Chances are your staff are already using social media, whether or not you choose to use Twitter for business in your firm. They may be networking online with clients, potential clients, prospects and their friends.

You may have asked them to manage your firm’s Twitter account but worry about unprofessional content. As a result, you may want to ban them from using it at all!

Using Twitter for business attracts slightly less attention among small firms than it did a couple of years ago but we have updated this post because owners of small professional firms still often ask:

If I use Twitter for business, how can I make sure my staff are professional?

Twitter for business and tweeting professionally

Twitter comments are much more public than comments on Facebook or LinkedIn. Therefore, this raises the danger of a clash between the personal and professional. Successfully using Twitter for business means you must always consider the content and level of professionalism in your tweets.

The problem may just be perception

Traditional corporate communications to clients and prospects never used to discuss non-work topics. Twitter can be perceived as unprofessional as a result of the different communication style (and understanding of social media). The truth is that Twitter, and social media more generally, often relies on conversation, or ‘social media engagement‘.

Can I stop my staff using Twitter for business?

You could stop your staff from using Twitter on your behalf, or in any way that can be connected with your firm. You could probably block it from your IT system. But this has downsides:

  • Your staff might think you don’t trust them.
  • It will stop your staff from using it to benefit your firm (and there are big potential benefits here).
  • If your team want to use Twitter at work, they will! With mobile phones, they can tweet anyway.

Twitter and mobile phones

  • You could ask them to use Twitter from a private account. Now they can tweet about work and how they help clients, but their tweets can only be seen by their connections. This option has some merits, but it doesn’t help you build trust (or market your firm).
  • You could ask them to completely disassociate themselves from the firm. Never mention by name where they work, or what they do for work – and to not use their own name in their Twitter details. If you decide to go down this draconian route, they will use it anyway, but completely anonymously. This gets around any perceived problems, but will prevent your firm getting the business development or networking benefits that are there for the taking

I am worried about the unprofessional use of Twitter

What rarely works  is telling your staff, ‘you must tweet like this‘ because of my reputation’. Giving them a strict list of what they can or cannot do on Twitter creates resistance and discontent. Discuss what is appropriate to tweet or not tweet (e.g. keep away from politics, religion, anything which may annoy our clients, swearing, online bullying or racist comments).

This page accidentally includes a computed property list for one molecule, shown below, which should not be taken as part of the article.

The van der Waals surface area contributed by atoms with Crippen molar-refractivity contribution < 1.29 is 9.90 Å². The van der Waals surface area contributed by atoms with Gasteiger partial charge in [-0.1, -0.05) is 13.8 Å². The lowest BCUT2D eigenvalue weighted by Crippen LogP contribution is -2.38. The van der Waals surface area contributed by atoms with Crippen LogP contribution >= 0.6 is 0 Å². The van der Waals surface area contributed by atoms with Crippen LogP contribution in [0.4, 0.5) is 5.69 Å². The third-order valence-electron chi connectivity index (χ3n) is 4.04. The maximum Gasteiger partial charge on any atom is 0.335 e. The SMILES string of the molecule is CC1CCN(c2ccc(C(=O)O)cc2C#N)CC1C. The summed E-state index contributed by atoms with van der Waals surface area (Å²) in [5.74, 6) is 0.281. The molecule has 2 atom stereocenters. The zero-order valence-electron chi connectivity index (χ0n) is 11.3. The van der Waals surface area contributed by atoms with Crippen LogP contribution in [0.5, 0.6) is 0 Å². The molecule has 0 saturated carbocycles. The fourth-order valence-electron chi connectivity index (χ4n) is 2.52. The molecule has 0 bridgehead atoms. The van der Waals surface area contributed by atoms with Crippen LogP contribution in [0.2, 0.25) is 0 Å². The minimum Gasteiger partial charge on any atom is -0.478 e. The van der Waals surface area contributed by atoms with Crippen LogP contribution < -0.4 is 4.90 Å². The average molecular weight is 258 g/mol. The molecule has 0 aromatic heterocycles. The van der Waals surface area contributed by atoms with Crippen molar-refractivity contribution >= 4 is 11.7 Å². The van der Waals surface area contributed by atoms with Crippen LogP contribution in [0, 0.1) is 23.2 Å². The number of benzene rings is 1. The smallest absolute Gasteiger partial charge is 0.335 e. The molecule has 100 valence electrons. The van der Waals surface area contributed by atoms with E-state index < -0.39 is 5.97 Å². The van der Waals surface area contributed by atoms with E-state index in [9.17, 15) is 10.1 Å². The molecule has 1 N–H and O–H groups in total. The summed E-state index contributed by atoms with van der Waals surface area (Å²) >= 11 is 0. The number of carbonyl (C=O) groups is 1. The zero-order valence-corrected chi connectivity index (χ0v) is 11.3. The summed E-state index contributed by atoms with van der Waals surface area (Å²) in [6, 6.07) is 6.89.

Consider these points to discuss with your team.

  1. Their own personal online reputation: Your team may not have fully considered who reads their tweets (suppliers, prospects, clients and future employers). Ask them what reputation they want to create. Do they want a future employer (or client) to read they ‘went out on the lash last night, had a wicked time, and hungover today at work‘? Rephrasing as ‘had a few cheeky beers with friends last night‘ may work. Good staff will understand how social media comments can affect their future career prospects.
  2. Discuss “appropriateness”: What is OK to tweet, when associated with your firm’s name? Ask what enhances the firm’s brand and what does the opposite. Agree what is, and isn’t, appropriate to be tweeted (if associated with the firm’s name).
  3. Protecting their tweets: If your team wants the freedom to post everything and anything, even after you have helped them understand the importance of their online footprint, ask them to  not to communicate anything online which could associate them with your firm. That includes not saying where they work on their profile; which means that they won’t be able to use Twitter in this way to build their personal reputation or career.
  4. Relationship building needs a personal aspect: Tweets about last night’s TV may not be professional (your opinion), but can be great small talk when building relationships with potential clients. It might not be your style, but clients may want to work with the personal brand of your staff. Trying to remove online (and offline) individuality often doesn’t work.
  5. The employment contract: If nothing else works, remind them their employment contract says they may not bring the firm into disrepute. This is one of the reasons your firm needs a social media policy.

Twitter for business

If you are interested in using Twitter for business (if it doesn’t damage you, and helps grow your firm), your key considerations are:

How will you ensure this change in the workplace can benefit your firm?

Written by Heather Townsend helps professionals and firms become the Go-To-Expert. If you want to grow your firm, and get more from your team, download Leading your team to new heights: Five essentials that every professional should be doing , click for your copy.